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Introduction to Solid Shapes

Introduction to Solid Shapes

All two-dimensional figures have only length and breadth.

Lesson Demo

All two-dimensional figures have only length and breadth.

For example, paper has only length and breadth, and hence, it is classified as a plane or two-dimensional figure.

Three-dimensional solid shapes have length, breadth and height.

For example, a biscuit tin is in three-dimensional shape.

Faces:

The flat surfaces that form the skin of solids are called faces.

Edges:

The line segments that form the skeleton of solids are called edges.

Vertices:

The points where three edges meet are called vertices.

The table shows the number of the faces, edges and vertices of some shapes.

 Face (F) Edge (E) Vertex (V) Cylinder 3 2 0 Cone 2 1 1 Triangular pyramid 4 6 4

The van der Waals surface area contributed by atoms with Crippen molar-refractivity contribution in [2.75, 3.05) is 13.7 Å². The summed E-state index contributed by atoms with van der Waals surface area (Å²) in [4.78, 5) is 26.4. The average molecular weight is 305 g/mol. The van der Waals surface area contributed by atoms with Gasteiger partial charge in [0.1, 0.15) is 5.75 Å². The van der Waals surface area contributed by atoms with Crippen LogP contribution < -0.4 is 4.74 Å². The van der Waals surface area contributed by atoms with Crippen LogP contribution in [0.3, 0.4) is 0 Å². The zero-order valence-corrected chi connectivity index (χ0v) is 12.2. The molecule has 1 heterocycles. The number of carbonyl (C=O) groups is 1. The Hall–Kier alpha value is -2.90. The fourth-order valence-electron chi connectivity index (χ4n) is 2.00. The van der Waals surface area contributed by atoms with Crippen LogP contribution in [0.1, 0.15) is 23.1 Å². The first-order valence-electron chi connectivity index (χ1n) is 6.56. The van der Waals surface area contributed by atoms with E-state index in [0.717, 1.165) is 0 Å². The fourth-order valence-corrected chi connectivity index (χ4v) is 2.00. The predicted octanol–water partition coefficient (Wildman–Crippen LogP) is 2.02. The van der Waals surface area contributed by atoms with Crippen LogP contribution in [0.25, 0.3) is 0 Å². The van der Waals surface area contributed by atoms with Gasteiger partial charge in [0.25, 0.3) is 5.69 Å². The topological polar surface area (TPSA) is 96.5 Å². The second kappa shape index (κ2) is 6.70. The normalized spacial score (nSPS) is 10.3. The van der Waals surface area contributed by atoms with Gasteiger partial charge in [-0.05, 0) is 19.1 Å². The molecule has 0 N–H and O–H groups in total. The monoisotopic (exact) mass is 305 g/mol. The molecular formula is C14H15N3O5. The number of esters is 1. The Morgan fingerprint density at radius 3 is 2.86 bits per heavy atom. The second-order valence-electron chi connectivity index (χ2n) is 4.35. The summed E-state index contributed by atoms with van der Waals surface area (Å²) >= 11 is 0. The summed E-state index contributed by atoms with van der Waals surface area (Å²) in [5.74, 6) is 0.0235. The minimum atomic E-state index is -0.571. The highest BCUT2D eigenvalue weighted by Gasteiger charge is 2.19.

The net of a three-dimensional solid is a two-dimensional skeleton outline, which, when folded, results in the three-dimensional shape.

Net

solid

Solid shapes can be drawn on a flat surface, which is known as the two-dimensional representation of a three-dimensional solid.

Sketches of solids are of two types: oblique and isometric.

Oblique sketches are drawn on squared paper. They do not have exact dimensions, but still convey all the significant aspects of the appearance of a solid.

Isometric sketches are drawn on dotted or isometric sheets and have the exact measurements of solids.